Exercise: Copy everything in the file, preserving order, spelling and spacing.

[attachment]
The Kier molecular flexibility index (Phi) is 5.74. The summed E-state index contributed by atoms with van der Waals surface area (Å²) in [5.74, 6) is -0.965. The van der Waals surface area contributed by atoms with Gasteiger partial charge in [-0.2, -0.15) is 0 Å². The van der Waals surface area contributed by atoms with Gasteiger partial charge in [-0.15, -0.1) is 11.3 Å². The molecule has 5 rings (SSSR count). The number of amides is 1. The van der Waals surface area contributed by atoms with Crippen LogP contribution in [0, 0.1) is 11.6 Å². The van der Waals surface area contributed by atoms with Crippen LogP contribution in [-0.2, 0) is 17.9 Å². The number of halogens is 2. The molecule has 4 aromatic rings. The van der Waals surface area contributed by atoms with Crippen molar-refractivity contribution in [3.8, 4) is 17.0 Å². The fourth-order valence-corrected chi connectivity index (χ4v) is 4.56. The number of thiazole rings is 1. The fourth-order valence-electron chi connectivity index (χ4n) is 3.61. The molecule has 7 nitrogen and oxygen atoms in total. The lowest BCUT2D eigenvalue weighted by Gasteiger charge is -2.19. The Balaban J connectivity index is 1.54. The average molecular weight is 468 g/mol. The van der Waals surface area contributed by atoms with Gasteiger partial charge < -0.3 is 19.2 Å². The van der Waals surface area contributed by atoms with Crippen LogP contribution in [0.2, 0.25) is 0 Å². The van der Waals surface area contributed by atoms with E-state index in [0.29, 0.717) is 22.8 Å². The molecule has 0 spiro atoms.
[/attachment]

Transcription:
The Kier molecular flexibility index (Phi) is 5.74. The summed E-state index contributed by atoms with van der Waals surface area (Å²) in [5.74, 6) is -0.965. The van der Waals surface area contributed by atoms with Gasteiger partial charge in [-0.2, -0.15) is 0 Å². The van der Waals surface area contributed by atoms with Gasteiger partial charge in [-0.15, -0.1) is 11.3 Å². The molecule has 5 rings (SSSR count). The number of amides is 1. The van der Waals surface area contributed by atoms with Crippen LogP contribution in [0, 0.1) is 11.6 Å². The van der Waals surface area contributed by atoms with Crippen LogP contribution in [-0.2, 0) is 17.9 Å². The number of halogens is 2. The molecule has 4 aromatic rings. The van der Waals surface area contributed by atoms with Crippen molar-refractivity contribution in [3.8, 4) is 17.0 Å². The fourth-order valence-corrected chi connectivity index (χ4v) is 4.56. The number of thiazole rings is 1. The fourth-order valence-electron chi connectivity index (χ4n) is 3.61. The molecule has 7 nitrogen and oxygen atoms in total. The lowest BCUT2D eigenvalue weighted by Gasteiger charge is -2.19. The Balaban J connectivity index is 1.54. The average molecular weight is 468 g/mol. The van der Waals surface area contributed by atoms with Gasteiger partial charge < -0.3 is 19.2 Å². The van der Waals surface area contributed by atoms with Crippen LogP contribution in [0.2, 0.25) is 0 Å². The van der Waals surface area contributed by atoms with E-state index in [0.29, 0.717) is 22.8 Å². The molecule has 0 spiro atoms.